TMA4160 Cryptography - Fall 2020
You should be familiar with basic abstract algebra such as groups, rings and fields.
You will find the lectures more interesting or enjoyable if you know something about computational complexity and the analysis of algorithms. Using a computer algebra system (or equivalent) is required for some of the programming homework. Previous experience with computer algebra systems is helpful, but not required.
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Changes: Please note that this semester we will make changes to the previous lecture, namely, our curriculum will reflect basic concepts in modern cryptography. It will put more focus in cryptographic constructions (for instance, public-key encryption) and its proofs rather than cryptanalysis (for instance, algorithms for solving discrete logarithms). We will have a good balance between informal intuitions and formal definitions and proofs. We may also cover some interesting applied topics if there is time.
Lecture notes: All our lectures are based on material available online, either the following notes or some additional notes (or slides) in our Blackboard system. It will be mentioned explicitly in the class and lecture plan.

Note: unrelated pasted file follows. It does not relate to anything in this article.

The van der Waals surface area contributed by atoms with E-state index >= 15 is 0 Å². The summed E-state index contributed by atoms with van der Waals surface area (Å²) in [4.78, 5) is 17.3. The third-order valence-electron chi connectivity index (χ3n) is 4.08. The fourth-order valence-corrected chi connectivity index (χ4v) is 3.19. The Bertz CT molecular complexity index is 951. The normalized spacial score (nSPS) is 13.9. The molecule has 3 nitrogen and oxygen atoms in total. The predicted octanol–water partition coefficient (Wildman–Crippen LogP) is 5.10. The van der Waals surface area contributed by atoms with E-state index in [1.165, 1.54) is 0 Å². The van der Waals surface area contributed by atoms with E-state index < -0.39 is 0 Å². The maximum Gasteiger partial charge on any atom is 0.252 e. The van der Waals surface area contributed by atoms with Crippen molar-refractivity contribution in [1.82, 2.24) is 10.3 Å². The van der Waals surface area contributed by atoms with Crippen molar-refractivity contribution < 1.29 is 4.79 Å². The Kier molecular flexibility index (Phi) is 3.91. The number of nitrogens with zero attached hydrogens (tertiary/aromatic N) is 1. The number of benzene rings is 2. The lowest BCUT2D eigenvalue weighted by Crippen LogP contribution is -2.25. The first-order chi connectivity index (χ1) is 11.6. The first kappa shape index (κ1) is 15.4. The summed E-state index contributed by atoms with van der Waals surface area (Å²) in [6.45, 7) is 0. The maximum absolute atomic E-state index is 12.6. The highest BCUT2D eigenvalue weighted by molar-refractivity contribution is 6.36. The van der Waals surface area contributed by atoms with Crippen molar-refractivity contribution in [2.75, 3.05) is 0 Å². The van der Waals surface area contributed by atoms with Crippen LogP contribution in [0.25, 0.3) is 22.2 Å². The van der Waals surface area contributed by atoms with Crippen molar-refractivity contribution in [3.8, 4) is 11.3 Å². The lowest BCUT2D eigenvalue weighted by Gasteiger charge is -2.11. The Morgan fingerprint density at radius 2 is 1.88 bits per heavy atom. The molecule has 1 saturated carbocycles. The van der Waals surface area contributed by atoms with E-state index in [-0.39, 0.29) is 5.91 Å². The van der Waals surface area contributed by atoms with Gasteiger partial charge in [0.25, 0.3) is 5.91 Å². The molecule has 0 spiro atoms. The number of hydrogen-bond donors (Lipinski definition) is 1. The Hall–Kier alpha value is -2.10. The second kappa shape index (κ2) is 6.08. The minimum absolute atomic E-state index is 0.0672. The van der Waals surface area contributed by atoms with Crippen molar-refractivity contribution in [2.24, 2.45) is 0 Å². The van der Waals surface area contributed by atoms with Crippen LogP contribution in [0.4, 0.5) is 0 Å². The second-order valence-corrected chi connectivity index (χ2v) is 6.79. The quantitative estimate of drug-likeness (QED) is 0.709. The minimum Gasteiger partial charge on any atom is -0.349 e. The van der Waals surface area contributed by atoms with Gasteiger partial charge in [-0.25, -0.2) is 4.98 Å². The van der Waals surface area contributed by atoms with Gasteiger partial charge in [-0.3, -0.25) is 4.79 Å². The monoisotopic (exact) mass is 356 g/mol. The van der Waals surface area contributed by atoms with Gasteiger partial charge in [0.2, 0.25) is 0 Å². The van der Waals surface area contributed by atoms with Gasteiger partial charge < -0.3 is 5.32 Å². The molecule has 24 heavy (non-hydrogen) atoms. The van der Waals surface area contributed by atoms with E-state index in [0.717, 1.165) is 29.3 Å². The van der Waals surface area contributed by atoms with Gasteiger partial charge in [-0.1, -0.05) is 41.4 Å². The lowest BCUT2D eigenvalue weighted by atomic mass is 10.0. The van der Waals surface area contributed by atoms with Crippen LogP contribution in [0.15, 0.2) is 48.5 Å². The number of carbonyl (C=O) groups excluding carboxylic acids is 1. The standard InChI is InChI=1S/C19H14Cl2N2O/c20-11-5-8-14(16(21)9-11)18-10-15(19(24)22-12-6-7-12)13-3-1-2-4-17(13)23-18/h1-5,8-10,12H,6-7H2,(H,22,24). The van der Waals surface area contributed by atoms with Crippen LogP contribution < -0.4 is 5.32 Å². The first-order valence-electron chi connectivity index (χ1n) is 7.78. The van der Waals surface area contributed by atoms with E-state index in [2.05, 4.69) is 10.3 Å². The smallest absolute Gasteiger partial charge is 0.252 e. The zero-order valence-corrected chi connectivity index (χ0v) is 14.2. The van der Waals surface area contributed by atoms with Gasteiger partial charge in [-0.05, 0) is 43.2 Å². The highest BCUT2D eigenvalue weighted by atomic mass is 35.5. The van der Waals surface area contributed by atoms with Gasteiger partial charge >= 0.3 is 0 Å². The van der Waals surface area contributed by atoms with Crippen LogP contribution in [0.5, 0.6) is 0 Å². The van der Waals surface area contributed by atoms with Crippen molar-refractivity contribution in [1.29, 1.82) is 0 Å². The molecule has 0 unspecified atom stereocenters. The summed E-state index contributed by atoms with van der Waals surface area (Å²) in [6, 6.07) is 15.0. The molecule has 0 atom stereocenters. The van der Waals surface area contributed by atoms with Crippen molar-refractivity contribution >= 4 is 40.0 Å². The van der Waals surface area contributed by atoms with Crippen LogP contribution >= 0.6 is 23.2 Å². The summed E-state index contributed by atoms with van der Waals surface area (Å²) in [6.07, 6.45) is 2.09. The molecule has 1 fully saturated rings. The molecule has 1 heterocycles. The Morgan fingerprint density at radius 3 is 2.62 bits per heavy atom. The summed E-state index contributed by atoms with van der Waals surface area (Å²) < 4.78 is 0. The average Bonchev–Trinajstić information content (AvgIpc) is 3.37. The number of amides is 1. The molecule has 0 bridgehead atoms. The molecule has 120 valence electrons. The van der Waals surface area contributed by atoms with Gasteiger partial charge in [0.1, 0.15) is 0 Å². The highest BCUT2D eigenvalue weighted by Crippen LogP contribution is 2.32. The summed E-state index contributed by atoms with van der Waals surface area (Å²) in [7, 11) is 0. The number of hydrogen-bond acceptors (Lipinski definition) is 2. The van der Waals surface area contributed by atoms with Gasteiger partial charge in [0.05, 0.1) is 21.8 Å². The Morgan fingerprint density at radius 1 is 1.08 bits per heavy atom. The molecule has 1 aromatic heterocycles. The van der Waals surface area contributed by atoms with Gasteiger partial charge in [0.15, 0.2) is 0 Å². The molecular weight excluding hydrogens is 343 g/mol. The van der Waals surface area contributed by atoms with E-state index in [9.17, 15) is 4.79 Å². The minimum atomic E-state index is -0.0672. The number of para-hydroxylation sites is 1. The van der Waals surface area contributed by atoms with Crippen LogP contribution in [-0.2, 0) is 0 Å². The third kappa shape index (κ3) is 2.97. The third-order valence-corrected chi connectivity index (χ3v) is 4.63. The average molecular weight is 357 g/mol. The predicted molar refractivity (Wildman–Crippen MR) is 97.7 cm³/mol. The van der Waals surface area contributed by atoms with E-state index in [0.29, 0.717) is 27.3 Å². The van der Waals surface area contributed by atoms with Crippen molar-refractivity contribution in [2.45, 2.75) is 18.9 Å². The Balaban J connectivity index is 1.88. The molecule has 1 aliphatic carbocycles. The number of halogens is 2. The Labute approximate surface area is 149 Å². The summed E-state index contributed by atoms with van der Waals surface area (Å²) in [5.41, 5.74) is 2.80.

- The previous lecture notes follow some of the lectures, but it mainly focuses on intuitions. It may be updated throughout the course.
- Some of our lectures will follow the notes from Boneh and Shoup as well. It is written in a more formal manner and in the style of modern cryptography.
Again, we will announce which contents a lecture is based on during the lecture, and we will state it in the lecture plan.
- Cryptography, Theory and Practice, 4th edition, by Douglas R. Stinson. 3rd edition will also work. (We do not recommend it as our textbook anymore.)
- Introduction to Modern Cryptography, 2nd edition, by Jonathan Katz and Yehuda Lindell.
- Handbook of Applied Cryptography by Alfred J. Menezes, Paul C. van Oorschot and Scott A. Vanstone.
- A Computational Introduction to Number Theory and Algebra by Victor Shoup.
You should be able to get by with just the lecture notes (and possibly the supplements), but some of you may find Stinson or the book of Katz and Lindell useful. Note that they do not cover the entire curriculum.
The curriculum is defined to be the material covered by the lecture notes, the lectures and the exercises.